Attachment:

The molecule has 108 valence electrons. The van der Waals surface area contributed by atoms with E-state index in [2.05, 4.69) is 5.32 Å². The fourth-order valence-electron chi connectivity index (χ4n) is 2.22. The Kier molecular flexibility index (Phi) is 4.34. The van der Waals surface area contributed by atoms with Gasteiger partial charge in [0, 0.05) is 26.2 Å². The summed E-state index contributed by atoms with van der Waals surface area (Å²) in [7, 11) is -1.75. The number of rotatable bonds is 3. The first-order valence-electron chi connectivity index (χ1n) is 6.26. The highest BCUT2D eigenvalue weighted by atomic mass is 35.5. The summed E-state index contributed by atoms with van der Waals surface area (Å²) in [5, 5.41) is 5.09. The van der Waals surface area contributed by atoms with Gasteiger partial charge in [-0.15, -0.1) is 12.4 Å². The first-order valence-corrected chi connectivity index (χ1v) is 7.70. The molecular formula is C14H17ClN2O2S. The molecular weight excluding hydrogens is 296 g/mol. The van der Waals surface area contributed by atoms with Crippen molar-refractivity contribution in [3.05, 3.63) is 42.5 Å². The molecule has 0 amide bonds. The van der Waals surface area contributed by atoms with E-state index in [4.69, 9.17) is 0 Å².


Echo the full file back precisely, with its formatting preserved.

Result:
The molecule has 108 valence electrons. The van der Waals surface area contributed by atoms with E-state index in [2.05, 4.69) is 5.32 Å². The fourth-order valence-electron chi connectivity index (χ4n) is 2.22. The Kier molecular flexibility index (Phi) is 4.34. The van der Waals surface area contributed by atoms with Gasteiger partial charge in [0, 0.05) is 26.2 Å². The summed E-state index contributed by atoms with van der Waals surface area (Å²) in [7, 11) is -1.75. The number of rotatable bonds is 3. The first-order valence-electron chi connectivity index (χ1n) is 6.26. The highest BCUT2D eigenvalue weighted by atomic mass is 35.5. The summed E-state index contributed by atoms with van der Waals surface area (Å²) in [5, 5.41) is 5.09. The van der Waals surface area contributed by atoms with Gasteiger partial charge in [-0.15, -0.1) is 12.4 Å². The first-order valence-corrected chi connectivity index (χ1v) is 7.70. The molecular formula is C14H17ClN2O2S. The molecular weight excluding hydrogens is 296 g/mol. The van der Waals surface area contributed by atoms with Crippen molar-refractivity contribution in [3.05, 3.63) is 42.5 Å². The molecule has 0 amide bonds. The van der Waals surface area contributed by atoms with E-state index in [4.69, 9.17) is 0 Å².